If you want a landed home, you need to recognise the significant financial costs of buying one. That also means potentially considerable costs paying back a home loan.
2) Financial Risk
A substantial cost comes with a substantial financial risk.
While landed property has generally performed better when it comes to long-term valuations in Malaysia, there’s no guarantee that your particular property will enjoy the same benefits.
You can’t assume that the value of your property will automatically grow.
The ability to sculpt your own outdoor space also comes with its drawbacks.
If you want a beautifully maintained garden, you need to take the time yourself, or more likely spend the money for someone professionally-trained, to ensure it stays that way.
The bigger the landed space, the more costly that proposition becomes.
4) Repair Costs
Many landed properties may sit right next to each other, or form part of a limited development such as a cluster home.
However, that doesn’t mean any serious repair work to the elements (like the roof or dividing wall) will be a shared cost.
It’s a financial burden which falls on your shoulders alone!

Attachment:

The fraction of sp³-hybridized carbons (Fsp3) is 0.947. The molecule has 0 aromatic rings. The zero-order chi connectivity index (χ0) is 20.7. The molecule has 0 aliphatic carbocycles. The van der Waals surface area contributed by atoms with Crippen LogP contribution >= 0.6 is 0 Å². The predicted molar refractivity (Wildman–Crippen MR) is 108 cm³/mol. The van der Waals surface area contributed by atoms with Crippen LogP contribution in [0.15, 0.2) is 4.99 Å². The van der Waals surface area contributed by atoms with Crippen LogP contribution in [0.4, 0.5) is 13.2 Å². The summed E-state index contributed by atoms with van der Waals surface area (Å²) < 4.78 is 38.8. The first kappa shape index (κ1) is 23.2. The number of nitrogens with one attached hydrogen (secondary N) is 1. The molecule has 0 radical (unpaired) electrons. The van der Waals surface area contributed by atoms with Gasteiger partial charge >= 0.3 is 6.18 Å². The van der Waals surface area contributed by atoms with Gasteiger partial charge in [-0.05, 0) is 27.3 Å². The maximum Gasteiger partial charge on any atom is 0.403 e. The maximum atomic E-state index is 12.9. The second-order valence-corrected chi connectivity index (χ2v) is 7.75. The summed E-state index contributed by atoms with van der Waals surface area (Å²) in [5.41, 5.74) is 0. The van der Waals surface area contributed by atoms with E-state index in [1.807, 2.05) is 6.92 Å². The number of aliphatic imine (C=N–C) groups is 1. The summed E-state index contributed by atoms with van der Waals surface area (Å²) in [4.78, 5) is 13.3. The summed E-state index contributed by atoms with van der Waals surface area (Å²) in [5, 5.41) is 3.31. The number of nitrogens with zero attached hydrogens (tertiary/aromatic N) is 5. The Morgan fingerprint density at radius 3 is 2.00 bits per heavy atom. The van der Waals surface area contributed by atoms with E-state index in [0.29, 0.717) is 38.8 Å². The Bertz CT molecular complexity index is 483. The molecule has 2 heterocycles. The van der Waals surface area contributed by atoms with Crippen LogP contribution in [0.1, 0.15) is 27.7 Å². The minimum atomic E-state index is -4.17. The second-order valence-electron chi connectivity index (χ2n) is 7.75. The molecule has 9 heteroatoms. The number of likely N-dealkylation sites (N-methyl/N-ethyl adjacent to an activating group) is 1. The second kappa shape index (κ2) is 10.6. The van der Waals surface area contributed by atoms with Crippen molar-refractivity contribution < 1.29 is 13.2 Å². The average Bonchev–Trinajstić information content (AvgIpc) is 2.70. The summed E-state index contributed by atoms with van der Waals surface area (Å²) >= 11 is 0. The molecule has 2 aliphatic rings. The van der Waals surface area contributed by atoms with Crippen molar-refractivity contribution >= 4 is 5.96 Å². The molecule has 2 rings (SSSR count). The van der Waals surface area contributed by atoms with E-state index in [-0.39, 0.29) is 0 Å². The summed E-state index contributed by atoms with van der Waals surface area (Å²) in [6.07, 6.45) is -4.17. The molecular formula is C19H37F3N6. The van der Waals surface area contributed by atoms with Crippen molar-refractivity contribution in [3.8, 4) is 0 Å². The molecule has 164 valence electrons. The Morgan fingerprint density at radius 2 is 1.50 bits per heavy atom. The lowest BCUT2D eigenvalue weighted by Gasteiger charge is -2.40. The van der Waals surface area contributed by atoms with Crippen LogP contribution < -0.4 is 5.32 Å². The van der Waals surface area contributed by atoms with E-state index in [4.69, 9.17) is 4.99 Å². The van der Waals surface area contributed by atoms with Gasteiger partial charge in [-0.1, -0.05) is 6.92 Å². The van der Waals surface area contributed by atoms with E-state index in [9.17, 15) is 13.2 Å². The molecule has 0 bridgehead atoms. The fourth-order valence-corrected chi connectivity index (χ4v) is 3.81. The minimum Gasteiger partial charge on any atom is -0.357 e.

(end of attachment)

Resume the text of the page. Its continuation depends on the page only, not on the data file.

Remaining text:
The costs associated with these repairs can be significant, and unlike high-rise living, you’re not sharing that cost between a large number of other residents.
Renting Landed Property – The Pros And Cons
Landed property is highly desirable, and if you can’t afford the price to buy, it could well be that renting is the way forward for you. Here are some pros and cons to consider.
Renting landed property can be an affordable way to find a great place to live.
Not everyone has the savings or the income to afford buying a luxury bungalow in Bangsar, but with the option to rent, you can find yourself a beautiful place to call home without the need to shell out millions of Ringgit upfront.
That means a large house for rent makes for an attractive proposition for many.
2) Reduced Financial Risk
If you’re just renting a property, you’re not putting your own capital at risk of price fluctuations.
This gives you the option of having a great place to call your own, without worrying about the property price trends in the neighbourhood.
If you’re renting a landed property, chances are you’re not responsible for the maintenance and upkeep of the grounds.